Submitted to: International Conference on Precision Agriculture Abstracts & Proceedings
Publication Type: Abstract Only
Publication Acceptance Date: July 23, 2008
Publication Date: July 23, 2008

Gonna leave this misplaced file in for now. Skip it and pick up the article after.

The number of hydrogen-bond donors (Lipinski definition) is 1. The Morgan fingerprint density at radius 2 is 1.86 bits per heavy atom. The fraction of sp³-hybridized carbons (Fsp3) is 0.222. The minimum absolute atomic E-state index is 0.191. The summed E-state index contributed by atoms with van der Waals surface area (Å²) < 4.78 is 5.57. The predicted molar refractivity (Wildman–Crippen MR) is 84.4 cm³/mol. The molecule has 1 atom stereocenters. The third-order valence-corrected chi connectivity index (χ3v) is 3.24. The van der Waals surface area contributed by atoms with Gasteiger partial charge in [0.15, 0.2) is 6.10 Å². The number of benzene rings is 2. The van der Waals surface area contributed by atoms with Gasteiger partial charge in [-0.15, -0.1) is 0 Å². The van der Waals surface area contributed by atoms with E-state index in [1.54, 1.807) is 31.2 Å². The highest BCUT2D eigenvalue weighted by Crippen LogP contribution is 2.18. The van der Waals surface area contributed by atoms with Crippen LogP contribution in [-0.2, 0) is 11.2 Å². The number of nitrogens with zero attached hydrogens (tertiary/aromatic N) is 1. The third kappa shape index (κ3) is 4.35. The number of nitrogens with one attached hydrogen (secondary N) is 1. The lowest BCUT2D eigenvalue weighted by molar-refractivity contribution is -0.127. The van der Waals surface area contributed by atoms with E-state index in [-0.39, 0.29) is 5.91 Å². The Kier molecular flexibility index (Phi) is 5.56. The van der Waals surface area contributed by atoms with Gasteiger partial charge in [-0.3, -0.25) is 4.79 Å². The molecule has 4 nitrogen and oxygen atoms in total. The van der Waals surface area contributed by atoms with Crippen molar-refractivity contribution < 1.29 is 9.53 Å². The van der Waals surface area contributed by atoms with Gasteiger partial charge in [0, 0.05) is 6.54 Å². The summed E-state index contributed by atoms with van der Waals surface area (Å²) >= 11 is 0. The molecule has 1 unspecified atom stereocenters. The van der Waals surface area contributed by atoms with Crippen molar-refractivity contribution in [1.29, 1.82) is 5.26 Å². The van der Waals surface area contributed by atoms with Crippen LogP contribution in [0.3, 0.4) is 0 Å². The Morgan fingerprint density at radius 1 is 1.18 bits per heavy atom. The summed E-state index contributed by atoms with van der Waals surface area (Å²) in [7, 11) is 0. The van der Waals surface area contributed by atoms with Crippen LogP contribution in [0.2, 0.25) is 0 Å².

Citation: Hatfield, J.L. 2008. Seasonal patterns of vegetative indices over cropping systems [CD-ROM]. In: International Conference on Precision Agriculture Abstracts & Proceedings, July 20-23, 2008, Denver, CO. Technical Abstract: Remote sensing offers potential to precision agriculture applications in terms of providing both temporal and spatial information. There have been applications of the vegetative indices based on reflectance in the visible and near-infrared of which the normalized difference vegetative index (NDVI) is the most popular because of its relationship to crop growth and development. The NDVI, however, is not sensitive to changes in leaf area or biomass above conditions of complete light interception or to subtle changes in leaf color induced by nutrients or pest damage. The purpose of this study is to evaluate the seasonal patterns of nineteen vegetative indices over different crop rotations in central Iowa. Observations were made with a ground-based eight-band radiometer over corn, soybean, wheat, and canola throughout the year since 2001. Wavebands on this unit covered the range from 0.46 through 0.81 µm. This six-year data set has been collected over different tillage and nitrogen management practices as part of these rotation studies at a minimum of weekly observations under clear sky conditions. The goal of the study was to compare the seasonal patterns of these indices and the variation induced by the management practices imposed on the crop rotation. An evaluation of the error in each vegetative index was assessed through the collection of five sites within each treatment and each treatment was replicated three times. Each vegetative index was computed for each observation time and then evaluated for the seasonal trajectory and stability over years to detect changes in observed plant parameters, e.g., leaf area, biomass, ground cover, leaf chlorophyll content, residue cover. Differences among vegetative indices were found throughout the season and application of different indices can improve the ability to detect field scale changes in crop parameters.